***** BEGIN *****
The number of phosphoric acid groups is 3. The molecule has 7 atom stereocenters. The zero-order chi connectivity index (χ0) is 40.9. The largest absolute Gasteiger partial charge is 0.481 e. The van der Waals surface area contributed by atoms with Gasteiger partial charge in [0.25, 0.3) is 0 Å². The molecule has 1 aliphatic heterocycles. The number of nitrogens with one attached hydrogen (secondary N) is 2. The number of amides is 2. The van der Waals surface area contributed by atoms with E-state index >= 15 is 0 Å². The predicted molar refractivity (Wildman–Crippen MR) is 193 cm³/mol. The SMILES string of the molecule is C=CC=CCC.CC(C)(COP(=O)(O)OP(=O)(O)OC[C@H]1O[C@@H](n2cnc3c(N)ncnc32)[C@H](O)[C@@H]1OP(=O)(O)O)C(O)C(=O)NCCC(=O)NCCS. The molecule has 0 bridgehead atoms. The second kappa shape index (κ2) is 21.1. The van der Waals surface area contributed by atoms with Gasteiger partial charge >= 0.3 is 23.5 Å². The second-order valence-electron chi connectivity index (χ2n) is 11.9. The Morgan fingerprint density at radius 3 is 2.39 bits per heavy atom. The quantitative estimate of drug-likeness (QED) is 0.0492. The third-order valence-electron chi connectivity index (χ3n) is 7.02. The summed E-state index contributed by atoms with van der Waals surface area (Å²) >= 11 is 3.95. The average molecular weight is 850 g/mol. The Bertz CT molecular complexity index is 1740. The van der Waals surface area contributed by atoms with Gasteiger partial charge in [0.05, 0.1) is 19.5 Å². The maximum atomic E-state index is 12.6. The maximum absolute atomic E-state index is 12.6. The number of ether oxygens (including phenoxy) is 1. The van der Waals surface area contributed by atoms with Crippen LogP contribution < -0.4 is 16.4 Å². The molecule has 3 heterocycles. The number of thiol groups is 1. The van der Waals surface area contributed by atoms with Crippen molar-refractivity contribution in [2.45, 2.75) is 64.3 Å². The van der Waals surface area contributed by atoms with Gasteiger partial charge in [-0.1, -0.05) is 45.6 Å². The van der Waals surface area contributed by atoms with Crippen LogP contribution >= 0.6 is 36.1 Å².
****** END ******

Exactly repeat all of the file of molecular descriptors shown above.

The number of phosphoric acid groups is 3. The molecule has 7 atom stereocenters. The zero-order chi connectivity index (χ0) is 40.9. The largest absolute Gasteiger partial charge is 0.481 e. The van der Waals surface area contributed by atoms with Gasteiger partial charge in [0.25, 0.3) is 0 Å². The molecule has 1 aliphatic heterocycles. The number of nitrogens with one attached hydrogen (secondary N) is 2. The number of amides is 2. The van der Waals surface area contributed by atoms with E-state index >= 15 is 0 Å². The predicted molar refractivity (Wildman–Crippen MR) is 193 cm³/mol. The SMILES string of the molecule is C=CC=CCC.CC(C)(COP(=O)(O)OP(=O)(O)OC[C@H]1O[C@@H](n2cnc3c(N)ncnc32)[C@H](O)[C@@H]1OP(=O)(O)O)C(O)C(=O)NCCC(=O)NCCS. The molecule has 0 bridgehead atoms. The second kappa shape index (κ2) is 21.1. The van der Waals surface area contributed by atoms with Gasteiger partial charge >= 0.3 is 23.5 Å². The second-order valence-electron chi connectivity index (χ2n) is 11.9. The Morgan fingerprint density at radius 3 is 2.39 bits per heavy atom. The quantitative estimate of drug-likeness (QED) is 0.0492. The third-order valence-electron chi connectivity index (χ3n) is 7.02. The summed E-state index contributed by atoms with van der Waals surface area (Å²) >= 11 is 3.95. The average molecular weight is 850 g/mol. The Bertz CT molecular complexity index is 1740. The van der Waals surface area contributed by atoms with Gasteiger partial charge in [0.05, 0.1) is 19.5 Å². The maximum atomic E-state index is 12.6. The maximum absolute atomic E-state index is 12.6. The number of ether oxygens (including phenoxy) is 1. The van der Waals surface area contributed by atoms with Crippen LogP contribution < -0.4 is 16.4 Å². The molecule has 3 heterocycles. The number of thiol groups is 1. The van der Waals surface area contributed by atoms with Crippen molar-refractivity contribution in [2.45, 2.75) is 64.3 Å². The van der Waals surface area contributed by atoms with Gasteiger partial charge in [-0.1, -0.05) is 45.6 Å². The van der Waals surface area contributed by atoms with Crippen LogP contribution >= 0.6 is 36.1 Å².